Have cheat meals only after workouts
Allow yourself a weekly cheat meal (or two, or three), but only after your workouts. This has the dual effect of making cheat foods a reward for doing your workouts, while also timing those extra calories for the post-workout window when your body needs them most.
Like the previous tactic, this motivates you to work out in the short run, while in the long run, it can make workouts more enjoyable in and of themselves by associating them with a pleasant stimulus.
Reward yourself unpredictably
One of the more fascinating areas of behavioral psychology has to do with reinforcement schedules — how often and consistently a behavior is rewarded.
Gambling, particularly with slot machines, follows a variable ratio schedule — you win unpredictably, and that’s believed to be the main reason for gambling addiction. Many video games now use this same design philosophy to keep players playing the game for longer.
By attaching a variable ratio reward schedule to the desired habit, like exercising, you can motivate yourself to work out and make it easier to stay in the habit of working out over the long run.
One way to do this is to roll a dice after each workout you fully complete, giving yourself the desired reward — like a cheat meal, a few hours of TV watching, or a glass of wine later that night — only when the dice comes up a 5 or 6.
If you’re achievement-motivated, logging your workouts and trying to hit personal records has much the same effect, since personal records happen unpredictably.
Note that these rewards are not entirely random, but semi-random — you can’t guarantee you’ll get them at any given time, but your own efforts are necessary to even have a chance at getting them. The reward is still connected to hard work, just in a way that’s more motivating than a more consistent reward schedule would be.
Strategies to Overcome Anxiety
Reframe anxiety as a reason to work out
A few years ago, a friend talked me into going rock climbing with him. He goes rock climbing every week. I, on the other hand, had done it maybe three times in my life. Mainly that’s because I’m deathly afraid of heights.
After a few rounds on the two easiest walls in the whole gym, my friend tried to talk me into climbing an intermediate-level wall with a slight overhang. After I admitted that I was afraid to attempt the climb, he said, “well now you have to do it.” He was right. I attempted the climb — unsuccessfully, but I tried it.
The point is, I made the climb not in spite of my fear, but because of it. I wanted the self-respect that comes from overcoming my fears more than I wanted to climb a wall.
If you’re afraid to go to the gym, that means you have more to gain from going to the gym — not only will it get you into better physical shape, but it will help you overcome your fear and become the person you want to be.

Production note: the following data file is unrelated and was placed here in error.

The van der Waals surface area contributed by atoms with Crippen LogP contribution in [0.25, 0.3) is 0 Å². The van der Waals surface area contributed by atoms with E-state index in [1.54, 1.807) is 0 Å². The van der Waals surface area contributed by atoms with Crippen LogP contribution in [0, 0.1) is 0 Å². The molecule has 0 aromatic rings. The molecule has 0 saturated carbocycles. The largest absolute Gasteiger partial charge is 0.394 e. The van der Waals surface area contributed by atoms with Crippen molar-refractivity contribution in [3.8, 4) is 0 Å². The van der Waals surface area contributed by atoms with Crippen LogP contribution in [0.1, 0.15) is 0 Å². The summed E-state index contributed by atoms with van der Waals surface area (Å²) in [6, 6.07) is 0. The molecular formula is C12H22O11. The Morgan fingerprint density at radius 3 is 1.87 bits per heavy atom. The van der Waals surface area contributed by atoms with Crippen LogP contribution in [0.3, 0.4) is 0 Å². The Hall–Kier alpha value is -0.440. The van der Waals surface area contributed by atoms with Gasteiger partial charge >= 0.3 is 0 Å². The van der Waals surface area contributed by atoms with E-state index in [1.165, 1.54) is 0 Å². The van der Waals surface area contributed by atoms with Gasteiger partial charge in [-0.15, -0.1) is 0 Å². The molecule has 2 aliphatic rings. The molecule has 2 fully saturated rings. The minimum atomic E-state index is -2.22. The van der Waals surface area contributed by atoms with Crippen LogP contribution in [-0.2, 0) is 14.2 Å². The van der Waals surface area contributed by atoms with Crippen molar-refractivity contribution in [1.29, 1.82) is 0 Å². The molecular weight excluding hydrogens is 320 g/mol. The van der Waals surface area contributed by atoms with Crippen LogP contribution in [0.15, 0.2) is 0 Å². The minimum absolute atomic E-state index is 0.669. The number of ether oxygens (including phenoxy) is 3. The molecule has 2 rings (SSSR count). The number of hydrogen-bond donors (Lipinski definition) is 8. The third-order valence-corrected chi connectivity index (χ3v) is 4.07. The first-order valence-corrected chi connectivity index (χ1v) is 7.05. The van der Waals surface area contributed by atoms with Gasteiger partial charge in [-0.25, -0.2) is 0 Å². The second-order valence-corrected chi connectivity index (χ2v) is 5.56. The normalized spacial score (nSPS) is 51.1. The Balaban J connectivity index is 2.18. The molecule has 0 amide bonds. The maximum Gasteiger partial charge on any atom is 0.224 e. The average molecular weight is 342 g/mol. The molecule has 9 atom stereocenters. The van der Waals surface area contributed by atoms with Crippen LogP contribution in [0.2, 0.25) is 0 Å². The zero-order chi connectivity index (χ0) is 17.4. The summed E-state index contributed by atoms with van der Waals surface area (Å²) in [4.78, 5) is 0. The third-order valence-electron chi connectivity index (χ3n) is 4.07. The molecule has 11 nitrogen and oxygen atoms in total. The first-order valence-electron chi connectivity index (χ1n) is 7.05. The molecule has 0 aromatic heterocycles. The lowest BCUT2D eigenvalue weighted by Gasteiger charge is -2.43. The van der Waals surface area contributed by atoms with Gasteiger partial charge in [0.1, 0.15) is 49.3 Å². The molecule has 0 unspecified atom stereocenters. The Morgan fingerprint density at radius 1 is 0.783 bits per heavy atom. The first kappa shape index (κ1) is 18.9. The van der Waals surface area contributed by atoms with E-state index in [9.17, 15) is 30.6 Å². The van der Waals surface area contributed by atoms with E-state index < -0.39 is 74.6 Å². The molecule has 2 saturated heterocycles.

The next time you feel fear, reverse your response to it — rather than avoiding your fear, lean into it and reap the benefits.
Cut out stimulants
Stimulants such as caffeine are commonly used pre-workout to enhance exercise performance, as mentioned before. Although they are commonly believed to physically enhance strength and endurance, more recent research suggests that caffeine enhances exercise primarily by increasing motivation to exercise while reducing the perception of effort.
Stimulants tend to increase both motivation and anxiety, sometimes leading to a situation where you want to do something, but at the same time feel anxious about it. So it is with caffeine — it increases anxiety, particularly when you consume the high doses common in pre-workout supplements.
Most people with anxiety disorders understand this and avoid or severely limit caffeine consumption in response. However, people who are anxious but are also trying to exercise more often frequently consume pre-workout caffeine in an attempt to enhance their motivation or physical energy level, and this is likely to backfire.
Instead, if anxiety is impacting your ability to work out, avoid stimulants in general, and in particular for about two hours before workouts.
Tire yourself out
People who are anxious about exercising tend to exercise half-heartedly, worried that some unspecified bad thing will happen if they go too hard.
This ends up making the problem worse, however, as it leaves them with pent-up energy that only gets channeled into more anxiety.
Remember, anxiety is a high-arousal state. It’s harder to be anxious if you’re tired. Instead of letting your anxiety scare you out of breaking a sweat, channel that nervous energy into your workout. Push yourself harder than feels comfortable. You’ll end up tired and sore, yes, but once you tire yourself out, you won’t have the energy to be nervous.
Use anti-anxiety supplements
Relying on chemicals obviously shouldn’t be anyone’s first choice, but anti-anxiety supplements can be helpful for dealing with gym anxiety. The key here is that you want to pick something that is a) proven to work, b) not habit-forming, and c) free of side effects, such as drowsiness.
There are a few that fit those criteria.